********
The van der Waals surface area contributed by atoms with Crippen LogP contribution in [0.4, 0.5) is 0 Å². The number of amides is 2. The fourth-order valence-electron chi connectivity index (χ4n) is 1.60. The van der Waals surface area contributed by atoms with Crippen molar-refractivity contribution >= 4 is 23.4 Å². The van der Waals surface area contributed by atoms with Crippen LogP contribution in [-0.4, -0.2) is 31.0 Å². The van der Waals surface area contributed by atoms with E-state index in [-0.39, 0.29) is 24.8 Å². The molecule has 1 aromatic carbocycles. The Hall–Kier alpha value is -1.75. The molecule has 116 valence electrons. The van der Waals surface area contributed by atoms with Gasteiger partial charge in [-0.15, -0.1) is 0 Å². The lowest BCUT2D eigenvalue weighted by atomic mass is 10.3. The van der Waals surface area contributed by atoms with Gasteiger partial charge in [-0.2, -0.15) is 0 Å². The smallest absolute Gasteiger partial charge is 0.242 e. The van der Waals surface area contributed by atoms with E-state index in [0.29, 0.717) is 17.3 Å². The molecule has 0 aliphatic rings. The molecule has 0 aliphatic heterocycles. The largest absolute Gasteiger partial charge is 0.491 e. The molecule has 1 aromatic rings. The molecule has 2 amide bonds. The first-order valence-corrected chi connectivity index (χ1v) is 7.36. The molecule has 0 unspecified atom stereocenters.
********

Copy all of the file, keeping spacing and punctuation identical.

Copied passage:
The van der Waals surface area contributed by atoms with Crippen LogP contribution in [0.4, 0.5) is 0 Å². The number of amides is 2. The fourth-order valence-electron chi connectivity index (χ4n) is 1.60. The van der Waals surface area contributed by atoms with Crippen molar-refractivity contribution >= 4 is 23.4 Å². The van der Waals surface area contributed by atoms with Crippen LogP contribution in [-0.4, -0.2) is 31.0 Å². The van der Waals surface area contributed by atoms with E-state index in [-0.39, 0.29) is 24.8 Å². The molecule has 1 aromatic carbocycles. The Hall–Kier alpha value is -1.75. The molecule has 116 valence electrons. The van der Waals surface area contributed by atoms with Gasteiger partial charge in [-0.15, -0.1) is 0 Å². The lowest BCUT2D eigenvalue weighted by atomic mass is 10.3. The van der Waals surface area contributed by atoms with Gasteiger partial charge in [-0.2, -0.15) is 0 Å². The smallest absolute Gasteiger partial charge is 0.242 e. The van der Waals surface area contributed by atoms with E-state index in [0.29, 0.717) is 17.3 Å². The molecule has 0 aliphatic rings. The molecule has 0 aliphatic heterocycles. The largest absolute Gasteiger partial charge is 0.491 e. The molecule has 1 aromatic rings. The molecule has 2 amide bonds. The first-order valence-corrected chi connectivity index (χ1v) is 7.36. The molecule has 0 unspecified atom stereocenters.